So the real question is, what’s your performance going to look like next year and the year after? So if EBITDA is, pick a number, a million dollars this year, but you know you’re going to lose a key customer next year, and EBITDA is going to go down. A buyer is going to look at that in a different light than if your EBITDA was going in an upward trajectory. So the point here is you can’t just do it in a vacuum. You’ve got to take some bigger picture considerations here.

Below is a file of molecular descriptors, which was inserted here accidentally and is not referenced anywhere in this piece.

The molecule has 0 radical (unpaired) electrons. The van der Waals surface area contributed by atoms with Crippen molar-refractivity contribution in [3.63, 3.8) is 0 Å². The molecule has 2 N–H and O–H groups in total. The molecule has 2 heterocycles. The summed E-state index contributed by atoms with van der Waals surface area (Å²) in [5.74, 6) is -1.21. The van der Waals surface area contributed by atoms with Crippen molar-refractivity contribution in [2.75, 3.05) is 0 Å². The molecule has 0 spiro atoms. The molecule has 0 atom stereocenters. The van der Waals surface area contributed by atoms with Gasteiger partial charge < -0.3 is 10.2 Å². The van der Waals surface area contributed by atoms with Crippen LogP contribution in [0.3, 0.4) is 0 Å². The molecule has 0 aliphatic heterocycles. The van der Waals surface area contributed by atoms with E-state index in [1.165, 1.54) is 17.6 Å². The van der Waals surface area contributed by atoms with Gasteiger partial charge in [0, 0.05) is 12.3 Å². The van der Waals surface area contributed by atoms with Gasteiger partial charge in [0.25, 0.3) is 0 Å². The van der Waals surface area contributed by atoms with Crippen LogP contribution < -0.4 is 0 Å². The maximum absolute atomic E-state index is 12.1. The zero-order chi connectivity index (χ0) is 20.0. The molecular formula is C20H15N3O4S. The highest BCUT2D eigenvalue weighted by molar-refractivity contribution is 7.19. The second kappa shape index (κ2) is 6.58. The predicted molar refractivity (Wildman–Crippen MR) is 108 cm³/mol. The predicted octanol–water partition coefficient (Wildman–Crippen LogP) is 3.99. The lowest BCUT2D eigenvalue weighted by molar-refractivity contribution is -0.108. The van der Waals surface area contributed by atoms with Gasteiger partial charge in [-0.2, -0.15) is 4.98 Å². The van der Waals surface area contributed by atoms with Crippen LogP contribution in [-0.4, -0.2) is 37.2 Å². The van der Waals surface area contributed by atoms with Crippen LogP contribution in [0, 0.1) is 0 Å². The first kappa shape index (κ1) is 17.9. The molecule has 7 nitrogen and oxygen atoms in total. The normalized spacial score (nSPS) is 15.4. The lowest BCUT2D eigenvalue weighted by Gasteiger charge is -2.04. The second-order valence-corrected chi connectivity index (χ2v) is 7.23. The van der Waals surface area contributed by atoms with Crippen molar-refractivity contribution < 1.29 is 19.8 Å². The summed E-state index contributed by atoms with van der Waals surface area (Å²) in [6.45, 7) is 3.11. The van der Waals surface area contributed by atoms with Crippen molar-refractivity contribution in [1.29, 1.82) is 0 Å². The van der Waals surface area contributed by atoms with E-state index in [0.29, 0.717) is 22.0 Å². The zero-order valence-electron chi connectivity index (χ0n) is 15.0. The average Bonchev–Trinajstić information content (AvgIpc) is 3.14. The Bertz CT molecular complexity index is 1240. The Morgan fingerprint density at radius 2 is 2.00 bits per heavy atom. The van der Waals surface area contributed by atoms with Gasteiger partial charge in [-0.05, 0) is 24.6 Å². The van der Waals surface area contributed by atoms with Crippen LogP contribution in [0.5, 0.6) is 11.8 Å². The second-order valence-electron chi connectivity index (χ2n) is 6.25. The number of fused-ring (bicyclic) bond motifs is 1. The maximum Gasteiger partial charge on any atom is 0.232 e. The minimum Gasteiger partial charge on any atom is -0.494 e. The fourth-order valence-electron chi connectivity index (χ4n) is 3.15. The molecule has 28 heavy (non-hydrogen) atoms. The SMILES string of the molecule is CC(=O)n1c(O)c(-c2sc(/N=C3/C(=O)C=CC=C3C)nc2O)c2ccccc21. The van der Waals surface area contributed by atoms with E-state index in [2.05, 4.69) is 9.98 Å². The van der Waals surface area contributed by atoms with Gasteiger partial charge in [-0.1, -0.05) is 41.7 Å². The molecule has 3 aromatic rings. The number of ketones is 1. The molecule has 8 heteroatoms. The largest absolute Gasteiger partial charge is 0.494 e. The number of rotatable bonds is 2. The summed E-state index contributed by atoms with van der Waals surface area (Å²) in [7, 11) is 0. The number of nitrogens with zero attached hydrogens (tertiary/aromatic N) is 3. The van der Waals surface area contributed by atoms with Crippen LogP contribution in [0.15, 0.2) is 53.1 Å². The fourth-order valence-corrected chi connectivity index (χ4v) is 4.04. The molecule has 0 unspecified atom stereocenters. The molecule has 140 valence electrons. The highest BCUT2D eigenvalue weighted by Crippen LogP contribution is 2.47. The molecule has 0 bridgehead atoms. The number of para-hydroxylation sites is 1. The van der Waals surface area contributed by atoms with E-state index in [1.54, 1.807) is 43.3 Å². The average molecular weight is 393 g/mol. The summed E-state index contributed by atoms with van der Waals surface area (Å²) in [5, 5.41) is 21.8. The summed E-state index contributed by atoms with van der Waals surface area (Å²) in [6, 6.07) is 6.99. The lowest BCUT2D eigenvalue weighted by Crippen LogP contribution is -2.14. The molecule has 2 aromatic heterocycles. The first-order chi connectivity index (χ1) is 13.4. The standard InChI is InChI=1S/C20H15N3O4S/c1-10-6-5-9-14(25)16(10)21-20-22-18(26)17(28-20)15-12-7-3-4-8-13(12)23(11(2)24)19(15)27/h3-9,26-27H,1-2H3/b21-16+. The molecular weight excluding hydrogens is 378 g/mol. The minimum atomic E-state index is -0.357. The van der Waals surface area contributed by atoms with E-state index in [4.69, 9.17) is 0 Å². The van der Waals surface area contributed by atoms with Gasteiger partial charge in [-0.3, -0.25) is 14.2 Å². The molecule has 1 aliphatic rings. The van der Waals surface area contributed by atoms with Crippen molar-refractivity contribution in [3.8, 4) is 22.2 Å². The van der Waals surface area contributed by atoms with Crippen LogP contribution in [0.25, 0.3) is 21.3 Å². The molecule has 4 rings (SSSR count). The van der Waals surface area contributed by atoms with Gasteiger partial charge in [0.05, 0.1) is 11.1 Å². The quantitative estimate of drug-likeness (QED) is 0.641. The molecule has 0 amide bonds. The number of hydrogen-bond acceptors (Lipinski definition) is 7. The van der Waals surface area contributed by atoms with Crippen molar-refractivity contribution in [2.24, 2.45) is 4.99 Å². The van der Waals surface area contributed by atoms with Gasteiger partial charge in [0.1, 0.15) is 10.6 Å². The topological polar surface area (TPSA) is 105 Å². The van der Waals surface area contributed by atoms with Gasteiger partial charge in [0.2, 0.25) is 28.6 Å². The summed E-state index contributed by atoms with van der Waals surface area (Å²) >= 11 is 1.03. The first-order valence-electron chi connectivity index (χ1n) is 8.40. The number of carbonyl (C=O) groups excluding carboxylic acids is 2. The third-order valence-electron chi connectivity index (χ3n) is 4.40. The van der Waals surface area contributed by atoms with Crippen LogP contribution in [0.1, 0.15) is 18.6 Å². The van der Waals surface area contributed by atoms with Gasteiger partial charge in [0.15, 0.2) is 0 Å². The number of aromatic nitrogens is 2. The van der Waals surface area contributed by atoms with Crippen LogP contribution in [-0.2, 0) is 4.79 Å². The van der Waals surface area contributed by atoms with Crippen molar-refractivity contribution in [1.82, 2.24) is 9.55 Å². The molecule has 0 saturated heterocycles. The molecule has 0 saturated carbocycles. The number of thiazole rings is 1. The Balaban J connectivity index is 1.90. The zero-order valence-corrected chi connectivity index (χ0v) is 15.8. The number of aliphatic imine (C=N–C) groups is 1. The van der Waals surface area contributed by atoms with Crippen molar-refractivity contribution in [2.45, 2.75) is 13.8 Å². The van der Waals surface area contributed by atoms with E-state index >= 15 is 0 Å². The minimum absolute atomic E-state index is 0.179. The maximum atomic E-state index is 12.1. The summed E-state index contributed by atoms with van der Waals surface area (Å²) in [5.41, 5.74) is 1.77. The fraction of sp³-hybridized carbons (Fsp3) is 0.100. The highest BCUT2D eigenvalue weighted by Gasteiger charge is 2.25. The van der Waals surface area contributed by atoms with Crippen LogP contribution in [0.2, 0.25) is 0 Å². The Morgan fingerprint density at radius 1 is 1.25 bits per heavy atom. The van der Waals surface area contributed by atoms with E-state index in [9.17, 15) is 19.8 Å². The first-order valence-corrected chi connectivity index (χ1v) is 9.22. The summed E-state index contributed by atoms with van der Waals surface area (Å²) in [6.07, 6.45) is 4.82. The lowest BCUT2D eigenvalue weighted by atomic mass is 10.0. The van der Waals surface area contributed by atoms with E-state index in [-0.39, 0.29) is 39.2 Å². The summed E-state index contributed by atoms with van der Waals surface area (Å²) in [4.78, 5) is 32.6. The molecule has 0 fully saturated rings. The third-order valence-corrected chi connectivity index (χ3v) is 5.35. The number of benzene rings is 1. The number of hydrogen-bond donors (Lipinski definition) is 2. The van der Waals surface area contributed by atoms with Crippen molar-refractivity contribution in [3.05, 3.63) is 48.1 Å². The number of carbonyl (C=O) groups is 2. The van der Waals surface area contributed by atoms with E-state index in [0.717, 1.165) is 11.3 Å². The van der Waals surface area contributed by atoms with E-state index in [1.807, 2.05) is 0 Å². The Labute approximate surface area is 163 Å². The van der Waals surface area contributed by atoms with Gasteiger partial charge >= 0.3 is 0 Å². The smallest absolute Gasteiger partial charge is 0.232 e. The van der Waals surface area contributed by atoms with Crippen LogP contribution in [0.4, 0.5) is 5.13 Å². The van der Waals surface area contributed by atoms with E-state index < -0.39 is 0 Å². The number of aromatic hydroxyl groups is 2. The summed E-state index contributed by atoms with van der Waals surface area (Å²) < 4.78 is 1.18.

Yeah, and I think there’s some interesting insights. You can’t just start with profit times a multiple, because you’ve already identified that the big issues, if you’re working every day in this field, you know, exactly, I guess, the backstory and the context to what EBITDA is, and you just threw in adjusted. Whenever you talk to business owners for the first time, you go, well, hang on a sec. We’re talking about adjusted EBITDA. Like you’ve got all these abnormal expenses. We need to remove those. And they go, oh, and the amount you’re paying yourself and or your employees, or the way you’re extracting money out of the business? A buyer needs to be looking at these numbers as if they owned the business, so they want to adjust it to make it look like that. And then you’ve got the business owners that go, well, my business is five times EBITDA. And I go, okay, well, have you ever known of a business that sold for more than that? And they’ll go, yeah, there was this one guy sold his business, he got nine a few years back. Why do he get nine when everyone else is only getting five? Well, he just got lucky, and we all know that that’s just bullshit. And we know it’s not luck. In hindsight, from the outside looking in, it might be luck. But Dave, from your perspective, what would make one business sell for five time? If the average in a particular industry is five and a business goes for nine. What sort of things would you be seeing that we can share with the owners out there that would make a leap like that? Make one business worth almost twice another of the same size?